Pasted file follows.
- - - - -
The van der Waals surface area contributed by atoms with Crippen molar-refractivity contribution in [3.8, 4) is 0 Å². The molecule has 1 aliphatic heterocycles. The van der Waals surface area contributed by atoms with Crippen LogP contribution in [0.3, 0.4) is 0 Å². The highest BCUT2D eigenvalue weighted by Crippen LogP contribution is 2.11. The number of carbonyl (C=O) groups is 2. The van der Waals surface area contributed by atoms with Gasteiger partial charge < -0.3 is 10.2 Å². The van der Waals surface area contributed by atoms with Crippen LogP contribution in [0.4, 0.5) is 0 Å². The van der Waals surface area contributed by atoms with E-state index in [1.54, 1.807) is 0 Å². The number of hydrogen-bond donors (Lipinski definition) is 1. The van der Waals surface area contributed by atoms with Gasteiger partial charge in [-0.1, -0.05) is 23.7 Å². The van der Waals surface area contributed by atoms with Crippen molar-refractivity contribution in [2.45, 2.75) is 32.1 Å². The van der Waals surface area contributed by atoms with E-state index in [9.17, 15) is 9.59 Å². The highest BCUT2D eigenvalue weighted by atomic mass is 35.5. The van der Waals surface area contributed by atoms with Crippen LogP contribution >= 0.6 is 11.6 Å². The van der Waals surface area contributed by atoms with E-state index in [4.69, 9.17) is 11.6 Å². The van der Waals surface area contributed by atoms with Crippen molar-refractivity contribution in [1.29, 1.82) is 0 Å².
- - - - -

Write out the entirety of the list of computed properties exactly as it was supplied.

The van der Waals surface area contributed by atoms with Crippen molar-refractivity contribution in [3.8, 4) is 0 Å². The molecule has 1 aliphatic heterocycles. The van der Waals surface area contributed by atoms with Crippen LogP contribution in [0.3, 0.4) is 0 Å². The highest BCUT2D eigenvalue weighted by Crippen LogP contribution is 2.11. The number of carbonyl (C=O) groups is 2. The van der Waals surface area contributed by atoms with Gasteiger partial charge < -0.3 is 10.2 Å². The van der Waals surface area contributed by atoms with Crippen LogP contribution in [0.4, 0.5) is 0 Å². The van der Waals surface area contributed by atoms with E-state index in [1.54, 1.807) is 0 Å². The number of hydrogen-bond donors (Lipinski definition) is 1. The van der Waals surface area contributed by atoms with Gasteiger partial charge in [-0.1, -0.05) is 23.7 Å². The van der Waals surface area contributed by atoms with Crippen molar-refractivity contribution in [2.45, 2.75) is 32.1 Å². The van der Waals surface area contributed by atoms with E-state index in [9.17, 15) is 9.59 Å². The highest BCUT2D eigenvalue weighted by atomic mass is 35.5. The van der Waals surface area contributed by atoms with Crippen LogP contribution >= 0.6 is 11.6 Å². The van der Waals surface area contributed by atoms with E-state index in [4.69, 9.17) is 11.6 Å². The van der Waals surface area contributed by atoms with Crippen molar-refractivity contribution in [1.29, 1.82) is 0 Å².